US lawmakers want China’s Muslim detention centres closed immediately
Proposed legislation condemns ‘gross violations’ of human rights, supports sanctions against Chinese officials and sale of surveillance equipment
A bipartisan group of US lawmakers has responded to China’s sweeping crackdown on its minority Muslim population with a call to President Donald Trump to press for the immediate closure of “political re-education camps”.
The group proposed legislation on Wednesday that would urge Trump to condemn “gross violations” of human rights in the northwest Xinjiang region, where the UN estimates as many as 1 million Uygurs and other predominantly Muslim minorities are being held in arbitrary detention.
It would call on Trump to press his Chinese counterpart, President Xi Jinping, to close the “political re-education camps” immediately.
The legislation, proposed by the Congressional-Executive Commission on China, would also support an existing push for sanctions against Xinjiang Communist Party chief Chen Quanguo and other officials under the Magnitsky Act, which would prevent Chen from entering the US and freeze any assets he has in US banks.
Other sanctions raised for consideration by the proposed act include a ban on sales or provision of US-made goods or services to Xinjiang state agents and the barring of certain Chinese entities – including the Xinjiang police bureau – from purchasing US-made equipment that could be used for surveillance.
The bipartisan congressional commission monitors human rights and the rule of law in China.
Chinese authorities have denied that the internment camps exist but say petty criminals are sent to “vocational training centres.” On Tuesday, the Xinjiang government revised legislation to officially permit the use of “education and training centres” to reform “people influenced by extremism”.
A new clause directs the centres to teach the Mandarin language, occupational and legal education, as well as “ideological education, psychological rehabilitation and behaviour correction”.
Australian scholar James Leibold called the move a “retrospective justification” for mass detentions.
“It’s a new form of re-education that’s unprecedented and doesn’t really have a legal basis, and I see them scrambling to try to create a legal basis for this policy,” said Leibold, an expert on Chinese ethnic policies at Melbourne’s La Trobe University.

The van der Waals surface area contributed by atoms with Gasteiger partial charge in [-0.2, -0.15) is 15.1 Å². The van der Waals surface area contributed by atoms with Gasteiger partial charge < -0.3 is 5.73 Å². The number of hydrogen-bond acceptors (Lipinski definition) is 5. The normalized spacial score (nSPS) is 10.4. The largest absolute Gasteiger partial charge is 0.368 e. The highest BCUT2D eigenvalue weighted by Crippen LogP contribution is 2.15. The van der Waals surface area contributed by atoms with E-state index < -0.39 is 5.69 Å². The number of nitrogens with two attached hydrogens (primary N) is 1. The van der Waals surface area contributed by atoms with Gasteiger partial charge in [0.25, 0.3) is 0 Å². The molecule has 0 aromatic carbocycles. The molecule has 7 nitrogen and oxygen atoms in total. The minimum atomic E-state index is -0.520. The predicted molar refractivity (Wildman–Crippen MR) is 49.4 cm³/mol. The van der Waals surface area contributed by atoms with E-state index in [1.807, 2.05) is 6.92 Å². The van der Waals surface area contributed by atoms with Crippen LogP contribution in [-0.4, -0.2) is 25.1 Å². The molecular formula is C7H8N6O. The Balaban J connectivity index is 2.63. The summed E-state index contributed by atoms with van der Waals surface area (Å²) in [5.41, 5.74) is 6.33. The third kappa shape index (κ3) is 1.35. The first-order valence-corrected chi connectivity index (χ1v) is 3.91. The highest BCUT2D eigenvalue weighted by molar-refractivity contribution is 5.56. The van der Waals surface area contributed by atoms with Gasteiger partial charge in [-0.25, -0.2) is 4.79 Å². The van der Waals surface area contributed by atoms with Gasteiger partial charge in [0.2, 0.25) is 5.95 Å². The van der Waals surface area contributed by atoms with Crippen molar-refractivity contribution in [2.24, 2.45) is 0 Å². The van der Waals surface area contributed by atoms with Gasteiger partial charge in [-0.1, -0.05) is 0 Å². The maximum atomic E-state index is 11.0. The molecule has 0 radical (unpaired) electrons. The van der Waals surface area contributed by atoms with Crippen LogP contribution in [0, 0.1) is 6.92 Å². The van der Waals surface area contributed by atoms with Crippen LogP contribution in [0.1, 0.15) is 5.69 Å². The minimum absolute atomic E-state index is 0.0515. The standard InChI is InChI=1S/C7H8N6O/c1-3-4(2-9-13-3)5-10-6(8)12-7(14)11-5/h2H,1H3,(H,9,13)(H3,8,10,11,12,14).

Maya Wang, senior China researcher at Human Rights Watch, said “no tweaks in national or regional rules” could change the nature of the camps.
“Without due process, Xinjiang’s political education centres remain arbitrary and abusive,” she said.
The ruling Communist Party says heightened security is necessary to combat extremism in Xinjiang.
The measures proposed by US lawmakers come as US-Chinese relations have deteriorated amid a growing tariff dispute over American complaints about Beijing’s technology policy.
Last week, US Vice-President Mike Pence accused Beijing of trying to influence the outcome of the November midterm elections. The Chinese foreign ministry rejected that as “groundlessly accusing and slandering China”.
Beijing has spent decades trying to suppress pro-independence sentiment in Xinjiang, fuelled in part by frustration about an influx of migrants from China’s Han majority. Authorities say extremists there have ties to foreign terror groups.
The congressional measure calls for the creation of a State Department post to coordinate financial and diplomatic responses, a database for US residents to provide details about missing family members and an expedited asylum process for the affected minority groups.
The congressional commission also warned in an annual report on Wednesday of the “long arm” of an “ascendant and increasingly aggressive” China.
The 300-page report describes a “downward trajectory” on human rights since Xi took power in 2012. It says the ruling party is “trying to redefine” human rights and “basic human dignity”.
“China’s authoritarianism at home directly threatens our freedoms as well as our most deeply held values and national interests,” said a statement by US Republican Senator Marco Rubio and Representative Chris Smith.
The European Union expressed similar concern about Xinjiang last week.
The EU is “deeply concerned by credible reports pointing to a serious deterioration” of human rights, said the 28-nation bloc’s chief foreign policy official, Federica Mogherini, calling on all countries to carefully consider asylum requests.
Omir Bekali, who was profiled by Associated Press in May, is named in the proposed legislation as among those who have testified to the indoctrination, humiliation and indefinite detention of internees.
Detainees were ordered to chant “Thank the party! Thank the motherland!” before meals, according to Bekali, a Chinese-born citizen of the central Asian nation of Kazakhstan.
The congressional commission is also seeking information from the FBI on Chinese activity on US soil. American citizens, Chinese students and other US residents say they have been harassed over Xinjiang, the commission said in a letter to FBI Director Christopher Wray.
Uygurs in Istanbul, Turkey, told AP this year that Chinese authorities asked them to spy on fellow Uygurs abroad in exchange for information about family members in Xinjiang.